Betting on the Elections--Why Do Gamblers Beat Polls?
Forget fantasy football—try fantasy politics. Not only do people gamble on who will win the elections, they're more accurate than the pollsters.
Election outcomes are a popular betting arena, and one where it sounds easy to lose a lot of money, with so many candidates in the presidential race. But oddly enough, according to the University of Iowa, gamblers as a group are better than pollsters at predicting winners.
Follow this link to watch a video in which, Money Talks News founder Stacy Johnson talks with the director of the Iowa Electronic Markets, which was started in 1998 for research and education but trades real money. Check it out, and then read on for more about how it and other popular trading sites work.
As Joyce Berg mentioned in the video, the markets beat the polls 75 percent of the time. On another popular site, Intrade, the majority of gamblers correctly guessed the winner of every state in the 2004 presidential election, and only missed two in 2008. How come?
There are whole books about this subject, like The Wisdom of Crowds. But here are three simple reasons it make sense…
- Polls ask for opinions and personal preference—who do you want to win, do you agree with the candidates’ stance on issue X, and so forth. Bets are made to win money, not to express personal views, which may be subject to personal preferences and prejudices.
- Randomness doesn’t ensure informed responses. Any pollster worthy of the name understands the importance of random sampling and sample size—more people from more backgrounds usually gets a result with higher accuracy and better representation of the group. With polls, there’s no particular reason for the people who get randomly picked to be well-informed about the candidates or issues. Even though pollsters recognize that and try various techniques to weight responses and avoid bias, they can’t match the obvious incentive gamblers have to pay attention: money. In short, those who are putting their money where their mouths are should be better informed. That’s why when Texas governor Rick Perry totally blanked in a debate on the agencies of government he said he wanted to abolish, his odds of winning the nomination dropped by half on Intrade within a couple of minutes. (You can watch Perry crash in this YouTube clip.) People randomly polled shortly afterward might have missed the debate.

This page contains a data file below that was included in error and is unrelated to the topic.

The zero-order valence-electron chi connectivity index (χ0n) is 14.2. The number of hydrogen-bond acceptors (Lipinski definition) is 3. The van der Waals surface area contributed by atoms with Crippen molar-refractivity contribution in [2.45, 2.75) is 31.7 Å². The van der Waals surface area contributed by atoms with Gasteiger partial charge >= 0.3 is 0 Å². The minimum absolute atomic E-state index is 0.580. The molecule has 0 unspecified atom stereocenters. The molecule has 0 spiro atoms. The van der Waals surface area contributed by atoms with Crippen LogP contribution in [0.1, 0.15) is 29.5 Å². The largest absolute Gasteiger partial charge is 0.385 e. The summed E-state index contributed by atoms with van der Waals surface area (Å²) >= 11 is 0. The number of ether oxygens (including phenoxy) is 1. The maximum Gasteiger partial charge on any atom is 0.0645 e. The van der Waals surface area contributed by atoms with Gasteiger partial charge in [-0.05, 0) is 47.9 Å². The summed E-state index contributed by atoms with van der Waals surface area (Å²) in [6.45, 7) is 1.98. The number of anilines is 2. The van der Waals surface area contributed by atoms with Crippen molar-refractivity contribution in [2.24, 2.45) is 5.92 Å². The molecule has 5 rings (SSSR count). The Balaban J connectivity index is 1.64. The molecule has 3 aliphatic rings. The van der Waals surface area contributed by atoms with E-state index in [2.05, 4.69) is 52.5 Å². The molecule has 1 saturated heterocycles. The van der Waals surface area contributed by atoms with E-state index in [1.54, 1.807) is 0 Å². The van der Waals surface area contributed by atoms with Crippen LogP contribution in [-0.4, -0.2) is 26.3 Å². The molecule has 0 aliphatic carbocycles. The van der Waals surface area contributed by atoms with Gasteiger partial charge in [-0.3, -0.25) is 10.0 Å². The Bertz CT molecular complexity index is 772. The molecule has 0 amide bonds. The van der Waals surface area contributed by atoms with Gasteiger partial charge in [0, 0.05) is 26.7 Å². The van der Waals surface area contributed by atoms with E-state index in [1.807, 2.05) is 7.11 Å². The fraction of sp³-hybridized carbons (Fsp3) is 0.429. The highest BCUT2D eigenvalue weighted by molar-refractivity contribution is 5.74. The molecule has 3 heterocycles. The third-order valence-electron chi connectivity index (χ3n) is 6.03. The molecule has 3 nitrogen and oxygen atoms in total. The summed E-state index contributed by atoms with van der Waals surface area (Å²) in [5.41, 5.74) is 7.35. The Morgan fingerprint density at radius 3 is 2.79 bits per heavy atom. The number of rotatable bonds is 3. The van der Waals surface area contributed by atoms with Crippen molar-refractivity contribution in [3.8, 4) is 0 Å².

- Markets have more data. Individual polls might survey a thousand random people about a particular question, but the people putting their money on the line look at all of the polls and plenty of other factors—debates, the economy, political history, the latest news scandals, and so on.
How it works
On Intrade, contracts are put out on yes-or-no propositions like “Barack Obama will win re-election in 2012.” Shares are priced somewhere between $0 and $10 depending on what the market believes is the likely outcome at the moment—prices will react to new events and information just like the stock market does.
When the outcome is determined, the market settles at $0 (if it didn’t happen) or $10 (if it did) and the money is paid out. You have to keep enough money in your account to cover potential losses. So if you buy 10 shares at $5 a share, you’re betting $50 on what at the time seems to have even odds. If you win, you’ll make a $50 profit.You can also profit (or cut losses) by selling shares before an outcome is determined as the share price and the odds shift. The minimum amount to start an account is $25. For the risk-averse, there’s a “play money” version of Intrade too.
On Iowa Electronic Markets, the account minimum is $5 and is capped at $500. Shares are priced between $0 and $1.
Is it legal?
The Iowa Electronic Markets are. They got a “no-action letter” (PDF) back in 1993 from the Commodity Futures Trading Commission, which essentially means that agency won’t take action against this market as long as it’s maintained for academic purposes and the operators of the exchange don’t make a profit.
Sites like Intrade are more problematic. Intrade is based in Ireland, where this form of gambling is legal. According to the Justice Department, however, the Federal Wire Act prohibits U.S. citizens from gambling on the Internet. To read more about this potentially sticky wicket, check out this article from Slate.com. But if you’d rather be safe than sorry and really feel the need to bet real money, stick to the Iowa markets.
But whether you gamble or not, if you’re interested in the outcome of elections – and who isn’t–it’s good to know there’s a potentially more reliable indicator than the lmtest poll you saw on the evening news.